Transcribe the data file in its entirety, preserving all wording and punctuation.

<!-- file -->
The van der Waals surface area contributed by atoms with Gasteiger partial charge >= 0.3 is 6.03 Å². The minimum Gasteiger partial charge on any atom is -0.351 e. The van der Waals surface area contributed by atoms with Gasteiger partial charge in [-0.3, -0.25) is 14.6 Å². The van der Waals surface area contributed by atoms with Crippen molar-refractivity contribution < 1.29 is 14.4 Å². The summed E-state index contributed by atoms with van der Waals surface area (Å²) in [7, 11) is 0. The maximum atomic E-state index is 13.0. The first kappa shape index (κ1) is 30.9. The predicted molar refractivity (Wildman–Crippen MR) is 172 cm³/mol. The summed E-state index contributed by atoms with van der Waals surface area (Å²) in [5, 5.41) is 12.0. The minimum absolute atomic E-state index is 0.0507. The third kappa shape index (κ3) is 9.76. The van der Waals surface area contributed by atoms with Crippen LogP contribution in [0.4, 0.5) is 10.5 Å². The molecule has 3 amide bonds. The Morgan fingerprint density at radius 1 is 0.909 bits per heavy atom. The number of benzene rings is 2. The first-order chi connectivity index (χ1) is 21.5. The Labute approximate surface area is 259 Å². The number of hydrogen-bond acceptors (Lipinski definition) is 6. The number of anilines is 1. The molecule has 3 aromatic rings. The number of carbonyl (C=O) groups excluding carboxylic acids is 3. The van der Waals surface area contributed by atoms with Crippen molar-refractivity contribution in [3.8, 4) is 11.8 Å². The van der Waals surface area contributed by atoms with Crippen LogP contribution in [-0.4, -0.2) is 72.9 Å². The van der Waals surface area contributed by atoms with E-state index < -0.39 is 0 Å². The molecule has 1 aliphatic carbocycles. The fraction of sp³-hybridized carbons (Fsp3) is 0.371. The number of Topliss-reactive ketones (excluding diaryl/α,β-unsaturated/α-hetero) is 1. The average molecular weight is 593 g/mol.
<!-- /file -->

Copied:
The van der Waals surface area contributed by atoms with Gasteiger partial charge >= 0.3 is 6.03 Å². The minimum Gasteiger partial charge on any atom is -0.351 e. The van der Waals surface area contributed by atoms with Gasteiger partial charge in [-0.3, -0.25) is 14.6 Å². The van der Waals surface area contributed by atoms with Crippen molar-refractivity contribution < 1.29 is 14.4 Å². The summed E-state index contributed by atoms with van der Waals surface area (Å²) in [7, 11) is 0. The maximum atomic E-state index is 13.0. The first kappa shape index (κ1) is 30.9. The predicted molar refractivity (Wildman–Crippen MR) is 172 cm³/mol. The summed E-state index contributed by atoms with van der Waals surface area (Å²) in [5, 5.41) is 12.0. The minimum absolute atomic E-state index is 0.0507. The third kappa shape index (κ3) is 9.76. The van der Waals surface area contributed by atoms with Crippen LogP contribution in [0.4, 0.5) is 10.5 Å². The molecule has 3 amide bonds. The Morgan fingerprint density at radius 1 is 0.909 bits per heavy atom. The number of benzene rings is 2. The first-order chi connectivity index (χ1) is 21.5. The Labute approximate surface area is 259 Å². The number of hydrogen-bond acceptors (Lipinski definition) is 6. The number of anilines is 1. The molecule has 3 aromatic rings. The number of carbonyl (C=O) groups excluding carboxylic acids is 3. The van der Waals surface area contributed by atoms with Crippen molar-refractivity contribution in [3.8, 4) is 11.8 Å². The van der Waals surface area contributed by atoms with Crippen LogP contribution in [-0.4, -0.2) is 72.9 Å². The van der Waals surface area contributed by atoms with E-state index < -0.39 is 0 Å². The molecule has 1 aliphatic carbocycles. The fraction of sp³-hybridized carbons (Fsp3) is 0.371. The number of Topliss-reactive ketones (excluding diaryl/α,β-unsaturated/α-hetero) is 1. The average molecular weight is 593 g/mol.